Vincenzo Nibali (Bahrain-Merida) began the Tour of the Alps looking for signs he was on form and ready for the rapidly approaching Giro d’Italia. His sudden attack on the final climb during stage 1 came to little result, but for someone who often prefers to follow his instincts rather than his power metre, it was an important morale boost after weeks of hard training.
The attack with Rafal Majka (Bora-Hansgrohe), Pavel Sivakov and Tao Geoghegan Hart (Team Sky) was eventually closed down by the Astana team, and Nibali finished 17th in the 21-rider sprint. But the Sicilian was happy as he rode back to the Bahrain-Merida team bus in Kufstein.
“I felt good and there was a chance to do something, so I went for it,” Nibali explained to Cyclingnews and La Gazzetta dello Sport.
“My attack was easy to see because my chain jumped when I was out of the saddle and everyone saw me go. But I decided to go for it and see what happened. Sivakov was struggling a bit because he’d made a big effort, but Majka was up for it and so was Geoghegan Hart,” he said.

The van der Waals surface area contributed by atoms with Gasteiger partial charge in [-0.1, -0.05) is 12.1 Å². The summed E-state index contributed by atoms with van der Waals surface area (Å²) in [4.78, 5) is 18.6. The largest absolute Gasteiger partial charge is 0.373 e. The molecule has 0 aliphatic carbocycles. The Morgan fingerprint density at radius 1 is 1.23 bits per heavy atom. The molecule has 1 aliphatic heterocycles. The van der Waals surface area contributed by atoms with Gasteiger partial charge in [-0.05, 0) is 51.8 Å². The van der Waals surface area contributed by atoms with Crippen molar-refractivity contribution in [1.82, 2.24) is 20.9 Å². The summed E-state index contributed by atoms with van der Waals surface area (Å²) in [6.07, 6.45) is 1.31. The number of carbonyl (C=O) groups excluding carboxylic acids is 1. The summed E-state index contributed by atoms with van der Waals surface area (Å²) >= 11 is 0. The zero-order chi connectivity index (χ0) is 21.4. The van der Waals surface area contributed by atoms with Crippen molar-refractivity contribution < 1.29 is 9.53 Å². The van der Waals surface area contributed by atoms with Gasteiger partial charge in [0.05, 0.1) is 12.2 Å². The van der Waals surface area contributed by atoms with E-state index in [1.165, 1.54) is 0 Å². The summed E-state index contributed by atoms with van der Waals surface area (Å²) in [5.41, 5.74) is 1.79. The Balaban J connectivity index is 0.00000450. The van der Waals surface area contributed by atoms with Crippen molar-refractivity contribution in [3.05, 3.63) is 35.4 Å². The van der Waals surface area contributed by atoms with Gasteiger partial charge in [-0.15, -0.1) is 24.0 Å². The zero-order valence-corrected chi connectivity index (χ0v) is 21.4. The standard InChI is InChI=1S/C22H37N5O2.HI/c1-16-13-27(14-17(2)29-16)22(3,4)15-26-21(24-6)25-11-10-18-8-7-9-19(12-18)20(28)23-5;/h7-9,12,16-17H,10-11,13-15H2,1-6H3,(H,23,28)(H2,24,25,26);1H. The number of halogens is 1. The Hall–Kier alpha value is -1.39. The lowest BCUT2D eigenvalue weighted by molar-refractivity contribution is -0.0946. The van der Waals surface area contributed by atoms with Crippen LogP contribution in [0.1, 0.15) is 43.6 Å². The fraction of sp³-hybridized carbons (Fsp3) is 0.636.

“Astana quickly got organised behind and so they closed us down. That’s OK, despite being former teammates and friends, we’re still rivals in the race. They’ve got Pello Bilbao who’s on good form, and so they didn’t want to lose any time.”
Nibali has not raced since finishing eighth at Milan-San Remo a month ago. He recently spent two weeks training at altitude on Mount Teide to prepare for the Giro d’Italia and was keen to feel the benefits of the hard work.
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